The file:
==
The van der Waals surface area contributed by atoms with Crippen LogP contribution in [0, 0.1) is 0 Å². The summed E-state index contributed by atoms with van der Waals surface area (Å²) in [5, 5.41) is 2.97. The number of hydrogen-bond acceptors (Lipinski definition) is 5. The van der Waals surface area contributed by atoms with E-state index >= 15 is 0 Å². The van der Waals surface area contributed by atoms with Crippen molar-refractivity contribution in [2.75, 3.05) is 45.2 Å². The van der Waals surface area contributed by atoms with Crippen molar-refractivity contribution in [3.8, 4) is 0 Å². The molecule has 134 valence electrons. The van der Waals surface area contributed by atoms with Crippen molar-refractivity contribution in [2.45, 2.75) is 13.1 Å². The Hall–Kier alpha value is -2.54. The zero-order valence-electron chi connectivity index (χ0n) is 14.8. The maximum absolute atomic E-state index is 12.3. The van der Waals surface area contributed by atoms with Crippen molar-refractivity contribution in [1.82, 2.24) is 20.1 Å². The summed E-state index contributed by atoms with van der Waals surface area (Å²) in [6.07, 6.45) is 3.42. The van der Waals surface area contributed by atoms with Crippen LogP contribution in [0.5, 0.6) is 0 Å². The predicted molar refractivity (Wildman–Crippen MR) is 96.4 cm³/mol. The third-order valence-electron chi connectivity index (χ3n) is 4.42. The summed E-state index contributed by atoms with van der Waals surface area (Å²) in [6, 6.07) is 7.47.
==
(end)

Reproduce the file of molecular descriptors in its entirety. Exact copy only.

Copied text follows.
The van der Waals surface area contributed by atoms with Crippen LogP contribution in [0, 0.1) is 0 Å². The summed E-state index contributed by atoms with van der Waals surface area (Å²) in [5, 5.41) is 2.97. The number of hydrogen-bond acceptors (Lipinski definition) is 5. The van der Waals surface area contributed by atoms with E-state index >= 15 is 0 Å². The van der Waals surface area contributed by atoms with Crippen molar-refractivity contribution in [2.75, 3.05) is 45.2 Å². The van der Waals surface area contributed by atoms with Crippen molar-refractivity contribution in [3.8, 4) is 0 Å². The molecule has 134 valence electrons. The van der Waals surface area contributed by atoms with Crippen molar-refractivity contribution in [2.45, 2.75) is 13.1 Å². The Hall–Kier alpha value is -2.54. The zero-order valence-electron chi connectivity index (χ0n) is 14.8. The maximum absolute atomic E-state index is 12.3. The van der Waals surface area contributed by atoms with Crippen molar-refractivity contribution in [1.82, 2.24) is 20.1 Å². The summed E-state index contributed by atoms with van der Waals surface area (Å²) in [6.07, 6.45) is 3.42. The van der Waals surface area contributed by atoms with Crippen LogP contribution in [0.5, 0.6) is 0 Å². The predicted molar refractivity (Wildman–Crippen MR) is 96.4 cm³/mol. The third-order valence-electron chi connectivity index (χ3n) is 4.42. The summed E-state index contributed by atoms with van der Waals surface area (Å²) in [6, 6.07) is 7.47.